Labour parties around the world have long been experiencing an identity crisis: they are divided between their complicity in creating a neoliberal society, their adoption of Keynesian responses to the global financial crisis and the ideological opposition to neoliberalism among their ranks, in the form of, for example, Jeremy Corbyn and Bernie Sanders.

Until you pull that money story apart, and New Zealand Labour still need to do this, people do buy into it, and they kept voting Key in because they believed in the equation that “good with money” equals “morally upstanding”.

People don’t want this bubble popped.

The Guardian 

Those who claim to be on the side of freedom while ignoring the growing imbalance of economic and political power in America and other advanced economies are not in fact on the side of freedom. They are on the side of those with the power. – Robert Reich

As economic and political power have once again moved into the hands of a relative few large corporations and wealthy individuals, “freedom” is again being used to justify the multitude of ways they entrench and enlarge that power by influencing the rules of the game.

These include escalating campaign contributions, as well as burgeoning “independent” campaign expenditures, often in the form of negative advertising targeting candidates whom they oppose; growing lobbying prowess, both in Washington and in state capitals; platoons of lawyers and paid experts to defend against or mount lawsuits, so that courts interpret the laws in ways that favor them; additional lawyers and experts to push their agendas in agency rule-making proceedings; the prospect of (or outright offers of) lucrative private-sector jobs for public officials who define or enforce the rules in ways that benefit them; public relations campaigns designed to convince the public of the truth and wisdom of policies they support and the falsity and deficiency of policies they don’t; think tanks and sponsored research that confirm their positions; and ownership of, or economic influence over, media outlets that further promote their goals.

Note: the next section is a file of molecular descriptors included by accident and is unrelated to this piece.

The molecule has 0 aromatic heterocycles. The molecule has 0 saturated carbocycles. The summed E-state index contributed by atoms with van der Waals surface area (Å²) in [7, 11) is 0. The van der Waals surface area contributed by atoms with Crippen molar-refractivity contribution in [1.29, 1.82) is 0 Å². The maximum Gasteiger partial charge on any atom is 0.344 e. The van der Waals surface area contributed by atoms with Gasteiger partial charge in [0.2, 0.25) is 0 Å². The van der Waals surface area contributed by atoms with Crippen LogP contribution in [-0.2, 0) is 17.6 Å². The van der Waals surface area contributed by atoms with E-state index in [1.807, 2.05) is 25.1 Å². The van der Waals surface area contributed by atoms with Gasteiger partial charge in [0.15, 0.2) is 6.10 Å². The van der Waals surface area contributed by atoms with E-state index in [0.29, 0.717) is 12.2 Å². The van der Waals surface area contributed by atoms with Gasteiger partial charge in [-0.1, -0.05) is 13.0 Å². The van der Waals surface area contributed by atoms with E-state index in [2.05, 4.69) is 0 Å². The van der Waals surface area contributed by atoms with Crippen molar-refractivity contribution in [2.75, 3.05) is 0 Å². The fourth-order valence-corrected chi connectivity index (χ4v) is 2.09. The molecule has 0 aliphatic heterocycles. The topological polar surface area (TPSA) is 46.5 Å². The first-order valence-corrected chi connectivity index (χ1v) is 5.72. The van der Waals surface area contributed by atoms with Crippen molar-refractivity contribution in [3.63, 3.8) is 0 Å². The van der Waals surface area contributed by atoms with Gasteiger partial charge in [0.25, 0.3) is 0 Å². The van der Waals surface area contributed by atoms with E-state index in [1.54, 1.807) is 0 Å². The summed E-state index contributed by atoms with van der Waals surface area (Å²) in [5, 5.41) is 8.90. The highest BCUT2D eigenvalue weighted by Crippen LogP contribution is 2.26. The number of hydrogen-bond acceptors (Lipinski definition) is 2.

Robert Reich, from his book ‘Saving Capitalism’